In 129 AD, Greek physician, surgeon and philosopher in the Roman Empire Aelius Galenus also referred to as Claudius Galenus was born. Arguably the most accomplished of all medical researchers of antiquity, Galen influenced the development of various scientific disciplines, including anatomy, physiology, pathology, pharmacology, and neurology, as well as philosophy and logic.
“Employment is Nature’s physician, and is essential to human happiness.”
— attributed to Galenus, In: Day’s Collacon: an Encyclopaedia of Prose Quotations, (1884), p. 223.
Aelius Galenus – Early Years
Aelius Galenus was born in Pergamon (modern-day Bergama, Turkey) which was a major cultural and intellectual centre. It was famous for its library and attracted both Stoic and Platonic philosophers, to whom Galen was exposed at early age. Even though it was intended that Galen should study philosophy, his father changed his mind and at age 16, he began his four year studies at the Asclepieum dedicated to Asclepius, god of medicine. After the death of his father, Galen was financially independent and started traveling to Corinth, Crete, Cicilia, and Cyprus. This was followed by the medical school of Alexandria where Galen exposed himself to various schools of thought and medicine.
Physician to the Gladiators
Around the age of 28, Galen returned to Pergamon as a physician to the gladiators of the High Priest of Asia. There he learned the importance of diet, fitness and hygiene. He studied anatomy and the treatment of fractures and traumas. It is believed that only five death occurred among the gladiators during his time there, which is low compared to the sixty deaths which occurred in his predecessor’s time.
Court Physician in Rome
Around 162, Galen traveled to Rome in order to become a practicing physician there. However, he had severe conflicts with other physicians there and feared to be poisoned or exiled so he left the city. In 169 when the great plague broke out, the emperor summoned him back to Rome. He was ordered to accompany Marcus Aurelius and Lucius Versus to Germany as the court physician. During the following spring however, Galen was left behind to act as physician to the imperial heir Commodus. There, Galen was able to write extensively on his medical studies. Galen was the physician to Commodus for much of the emperor’s life and treated his common illnesses. He later became physician to Septimius Severus during his reign in Rome.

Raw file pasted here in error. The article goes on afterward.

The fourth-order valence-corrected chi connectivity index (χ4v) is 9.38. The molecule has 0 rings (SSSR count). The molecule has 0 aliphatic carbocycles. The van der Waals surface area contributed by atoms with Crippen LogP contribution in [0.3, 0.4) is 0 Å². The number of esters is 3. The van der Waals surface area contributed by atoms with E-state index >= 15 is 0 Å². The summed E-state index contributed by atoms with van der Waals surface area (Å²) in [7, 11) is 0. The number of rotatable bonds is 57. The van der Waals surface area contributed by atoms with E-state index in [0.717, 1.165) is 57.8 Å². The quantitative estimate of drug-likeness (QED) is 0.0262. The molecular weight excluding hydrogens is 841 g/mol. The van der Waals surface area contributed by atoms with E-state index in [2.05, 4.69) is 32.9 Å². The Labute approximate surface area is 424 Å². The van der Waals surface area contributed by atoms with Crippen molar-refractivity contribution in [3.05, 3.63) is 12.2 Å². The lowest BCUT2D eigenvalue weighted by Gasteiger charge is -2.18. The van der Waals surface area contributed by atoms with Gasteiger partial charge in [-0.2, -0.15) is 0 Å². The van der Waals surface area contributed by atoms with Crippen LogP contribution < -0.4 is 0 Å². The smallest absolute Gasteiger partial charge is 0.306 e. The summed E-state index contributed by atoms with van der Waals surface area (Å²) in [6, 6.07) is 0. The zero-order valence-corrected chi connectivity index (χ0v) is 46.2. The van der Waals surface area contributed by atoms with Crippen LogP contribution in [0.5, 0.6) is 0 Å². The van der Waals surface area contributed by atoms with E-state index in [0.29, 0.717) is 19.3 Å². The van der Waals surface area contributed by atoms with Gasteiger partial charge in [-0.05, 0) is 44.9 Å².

Galenus of Pergamon probably passed away around the year 199. However, the sources on his death date differ.
The Unit of Body and Soul
Galen’s main medical work is the Methodus medendi, it consists of 14 books. The guiding principle here is that all phenomena in nature and in man fulfill a certain purpose. Galen understood man as a unit of body and soul, influenced on two sides, by the spiritual and by matter. He adopted the four-element doctrine developed in philosophy, according to which fire, earth, air and water in different compositions represent the basic elements of all being. He also continued the four-juice theory already developed in Hippocratic medicine, which assigned the four qualities (primary qualities) warm and moist, cold and moist, warm and dry and cold and dry to the four body juices blood, mucus, yellow bile and black bile. The four qualities of taste postulated by Galen (secondary qualities) are: Blood – sweet, mucus – salty, yellow bile – bitter, black bile – sour and hot. He also linked the four juices to the four phases of human life. Disease was for him a dyscrasia, a faulty mixture of juices. Galen attached particular importance to the examination of pulse and urine in the diagnosis of diseases.
Pathological changes in the well-balanced mixture of juices, which can be seen by heating, moistening, catching a cold or drying out the affected body parts, must be counteracted with counteracting drugs. In this context, the attraction of a part of the body to certain drugs, which could be caused by their similar nature on an elementary level, had to be taken into account. The pharmacology of the Islamic and Occidental cultural regions was oriented towards the complicated recipes of Galen until the late Middle Ages. Only under the influence of Paracelsus‘s medical teachings did the theory of the manufacture and preparation of medicines, known as galenics, lose its importance in the course of the early modern period.
Sections and Vivisections
Galenus carried out extensive sections and vivisections on animals and wrote nearly 400 writings, which were combined in 70 books after his death by Oribasius (326-403). Almost a quarter of these have been preserved in the Greek original or in Latin, Arabic or Syrian translations. Until the 17th century and beyond, they served as the basis for medical teaching at universities.
Anthony Papalas, Galen’s Place in the History of Medicine, 
References and Further Reading:
-  Galen at Famous Scientists
-  Galen at Ancient Origins
-  Augustus and the Foundation of the Roman Empire, SciHi Blog, September 13, 2013
-  The Famous Prophecies of Nostradamus, SciHi Blog, May 4, 2018
-  Galen at Wikidata
-  Marcus Aurelius – the Philosopher on the Emperor’s Throne, SciHi Blog, March 17, 2014.
-  Paracelsus – a Typical Renaissance Scientist, SciHi Blog, November 11, 2012.
-  Works by or about Galen at Wikisource
-  Galen entry in the Internet Encyclopedia of Philosophy
-  Anthony Papalas, Galen’s Place in the History of Medicine, LaupusLibrary @ youtube
-  Nutton, V. (2005). “The Fatal Embrace: Galen and the History of Ancient Medicine”. Science in Context. 18 (1): 111–121
-  Von Staden, H. (1995). “Anatomy as rhetoric: Galen on dissection and persuasion”. Journal of the History of Medicine and Allied Sciences. 50 (1): 47–66.
-  Theodore J. Drizis (Fall 2008). “Medical ethics in a writing of Galen”. Acta Med Hist Adriat. 6 (2): 333–336.
-  Timeline of the History of Anatomy, via DBpedia and Wikidata